This is a continuation of my review of Essays on John and Hebrews by Harold Attridge and published by Mohr Siebeck. As suggested by the title, this book is a collection of essays on these two books Biblical books.
In terms of the division of the contents, the essays are not quite evenly split between John and Hebrews. The main body of the text is right around 350 pages, with around 200 devoted the Gospel of John and around 150 devoted to the Epistle to the Hebrews. This is somewhat reflective of the length of John as compared with Hebrews.
Each of the essays in this volume has appeared elsewhere. This may make the text less valuable for those who may only want to read one or two of the essays. They might be able to xerox a hard copy or get electronic versions through a library. Yet for those who rely heavily on Attridge’s work this text puts many of his important essays in one place.
The essays range from fairly general introductory matters to fairly specialized matters. For example, the authorship of the gospel of John is the focus of one of the essays. For someone like myself, who, either in the context of the university or even in the context of a church parish, sometimes has to give general introductions to Biblical books, essays like this one should be very helpful. I have had the opportunity to read through that essay, so far, and Attridge appears to summarize much of the important literature. As an example of a more specialized essay, Attridge looks at matters like the relationship between logos in the Gospel of John and in Philo. This essay and ones like it may or may not prove useful to me in the contexts in which I teach, as most of the people that I deal with may not want to delve quite so deeply.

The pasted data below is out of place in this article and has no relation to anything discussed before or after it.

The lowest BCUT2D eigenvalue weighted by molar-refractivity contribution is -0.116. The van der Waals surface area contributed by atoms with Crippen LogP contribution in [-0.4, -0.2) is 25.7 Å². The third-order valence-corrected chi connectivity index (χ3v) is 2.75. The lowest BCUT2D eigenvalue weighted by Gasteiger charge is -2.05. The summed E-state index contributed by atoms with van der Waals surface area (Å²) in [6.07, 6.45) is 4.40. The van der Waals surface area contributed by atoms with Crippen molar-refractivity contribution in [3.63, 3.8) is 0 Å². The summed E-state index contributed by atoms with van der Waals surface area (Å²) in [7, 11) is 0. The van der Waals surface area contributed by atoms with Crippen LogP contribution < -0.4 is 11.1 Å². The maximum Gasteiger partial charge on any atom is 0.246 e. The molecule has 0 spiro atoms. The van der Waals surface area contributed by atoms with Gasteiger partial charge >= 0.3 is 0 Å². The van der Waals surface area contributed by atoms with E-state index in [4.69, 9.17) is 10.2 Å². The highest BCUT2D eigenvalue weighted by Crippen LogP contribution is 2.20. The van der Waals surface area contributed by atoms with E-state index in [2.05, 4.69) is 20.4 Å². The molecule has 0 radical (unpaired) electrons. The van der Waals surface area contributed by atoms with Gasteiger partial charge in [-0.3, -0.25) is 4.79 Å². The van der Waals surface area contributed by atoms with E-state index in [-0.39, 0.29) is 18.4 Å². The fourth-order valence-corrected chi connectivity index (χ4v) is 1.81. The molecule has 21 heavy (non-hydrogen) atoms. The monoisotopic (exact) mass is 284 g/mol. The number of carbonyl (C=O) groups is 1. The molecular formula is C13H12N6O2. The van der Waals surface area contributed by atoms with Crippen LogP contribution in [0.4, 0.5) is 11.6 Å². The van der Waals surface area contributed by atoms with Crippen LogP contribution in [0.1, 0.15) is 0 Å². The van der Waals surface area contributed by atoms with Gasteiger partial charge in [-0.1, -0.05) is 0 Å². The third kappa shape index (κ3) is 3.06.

With this said, this book could prove helpful for the generalist and the specialist alike. To conclude, I’m also providing the publisher’s description below:
Harold W. Attridge has engaged in the interpretation of two of the most intriguing literary products of early Christianity, the Gospel according to John and the Epistle to the Hebrews. His essays explore the literary and cultural traditions at work in the text and its imaginative rhetoric aiming to deepen faith in Christ by giving new meaning to his death and exaltation. His essays on John focus on the literary artistry of the final version of the gospel, its playful approach to literary genres, its engaging rhetoric, its delight in visual imagery. He situates that literary analysis of both works within the context of the history of religion and culture in the first century, with careful attention to both Jewish and Greco-Roman worlds. Several essays, focusing on the phenomena connected with “Gnosticism”, extend that religio-historical horizon into the life of the early Church and contribute to the understanding of the reception of these two early Christian masterpieces.